There are entertainment industry jobs available for just about anyone who wants to be an extra in a movie. Extras are always needed for every kind of films, and a specific look is not always required. Producers will be interested in all types of people, and though most of these entertainment industry jobs do not have speaking parts, they do give people without necessarily any type of acting ability a chance to participate.
When we’re young and full of ideals, we consider only the cream in the world of entertainment industry jobs and, if we feel entertainment is our calling, aim for acting, directing, or maybe writing roles. But there are also thousands of other equally important positions available, from the grips to the CGI assistants to the editors, of both the writing and the film. And this is just for the movie industry. What about those reality shows like Survivor and The Amazing Race? Take just the singers alone, how many different styles and types of entertainment industry jobs are there? There are the cruise ship singers, the piano lounge singers, the so-accused Chippendale and Karaoke performers and many more. Put another way, not every one is cut out to be a rock star or a pop icon. And again, that reference is to just one show, one niche in the industry, one genre, one example of millions possible.
That’s just television alone. There’s also film, music, theatre, etc. Then think about the entertainment industry jobs within subordinate yet collaborative niches: take for instance, what besides Survivor or any other hot shows, is one of the biggest selling events on Television? Football! Cheerleaders, Announcers. This makes us think of newscasters, maybe camera men, then what about those special effects professionals. Come up with your own associations list. While you are doing that, remember the execs, the emcees, the paper-pushers, the makeup artists, the go-cart mechanics and caterers, etc. I will round up a couple more sources for entertainment industry jobs:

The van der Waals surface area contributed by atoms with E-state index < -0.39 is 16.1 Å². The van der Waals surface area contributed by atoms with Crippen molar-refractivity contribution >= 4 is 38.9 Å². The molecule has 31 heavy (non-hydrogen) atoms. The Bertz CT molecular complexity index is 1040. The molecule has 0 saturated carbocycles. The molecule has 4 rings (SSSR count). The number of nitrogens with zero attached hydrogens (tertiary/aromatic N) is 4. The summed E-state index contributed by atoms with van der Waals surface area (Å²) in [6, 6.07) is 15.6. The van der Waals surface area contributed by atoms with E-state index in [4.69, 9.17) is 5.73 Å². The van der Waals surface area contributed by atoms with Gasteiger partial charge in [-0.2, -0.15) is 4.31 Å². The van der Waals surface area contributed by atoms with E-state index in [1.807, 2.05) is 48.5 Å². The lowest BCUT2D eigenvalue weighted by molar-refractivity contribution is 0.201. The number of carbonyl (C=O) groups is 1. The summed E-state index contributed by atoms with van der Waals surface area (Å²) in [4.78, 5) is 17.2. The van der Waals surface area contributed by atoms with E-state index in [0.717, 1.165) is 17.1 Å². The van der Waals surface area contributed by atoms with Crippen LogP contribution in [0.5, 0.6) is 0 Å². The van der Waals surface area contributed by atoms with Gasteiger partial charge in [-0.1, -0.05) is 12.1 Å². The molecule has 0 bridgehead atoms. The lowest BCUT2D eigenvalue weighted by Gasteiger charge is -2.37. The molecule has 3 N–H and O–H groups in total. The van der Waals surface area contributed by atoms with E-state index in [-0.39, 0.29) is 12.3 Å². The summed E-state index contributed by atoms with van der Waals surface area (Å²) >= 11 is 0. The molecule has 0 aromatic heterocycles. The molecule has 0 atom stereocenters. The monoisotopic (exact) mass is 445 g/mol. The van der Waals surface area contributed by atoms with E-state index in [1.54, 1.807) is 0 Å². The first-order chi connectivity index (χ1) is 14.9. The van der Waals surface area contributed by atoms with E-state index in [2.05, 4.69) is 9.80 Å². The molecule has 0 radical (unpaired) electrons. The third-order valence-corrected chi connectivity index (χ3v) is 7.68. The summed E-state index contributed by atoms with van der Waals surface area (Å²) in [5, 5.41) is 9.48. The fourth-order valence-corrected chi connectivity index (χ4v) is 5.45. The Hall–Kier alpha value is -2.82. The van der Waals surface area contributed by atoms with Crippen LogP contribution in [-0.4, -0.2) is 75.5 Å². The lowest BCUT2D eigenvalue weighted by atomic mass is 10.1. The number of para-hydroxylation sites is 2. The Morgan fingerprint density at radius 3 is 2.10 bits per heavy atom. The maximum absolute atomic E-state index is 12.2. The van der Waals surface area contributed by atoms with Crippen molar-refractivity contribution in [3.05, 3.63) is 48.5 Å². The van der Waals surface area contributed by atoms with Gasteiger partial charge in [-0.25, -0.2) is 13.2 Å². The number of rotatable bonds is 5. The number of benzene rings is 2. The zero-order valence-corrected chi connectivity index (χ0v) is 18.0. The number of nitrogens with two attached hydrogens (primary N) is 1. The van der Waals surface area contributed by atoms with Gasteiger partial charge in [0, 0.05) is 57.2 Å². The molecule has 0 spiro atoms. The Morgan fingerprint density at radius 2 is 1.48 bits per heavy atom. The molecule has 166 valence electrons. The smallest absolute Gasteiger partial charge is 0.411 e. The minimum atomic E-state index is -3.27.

The Bureau of Labor Statistics features entertainment industry jobs, and discusses and describes the job “duties, the trends, the requirements, and much more for thousands of jobs. (Their site, bls.gov, reminds me of other entertainment industry jobs, like amusement park attendants and entertainers, hotel work, museum work, etc. etc.!)
Go through the entertainment industry jobs boards as well. Many have a database of information and resources to help you define, determine, and decide what to go for. Some will require a couple of dollars, while others may offer a free trial period.
While you’re at it, check up the union – the union websites like screenwriters’ guilds, etcl. You will certainly end up finding a huge or tiny but imperative position!
Source by Glen B. Porter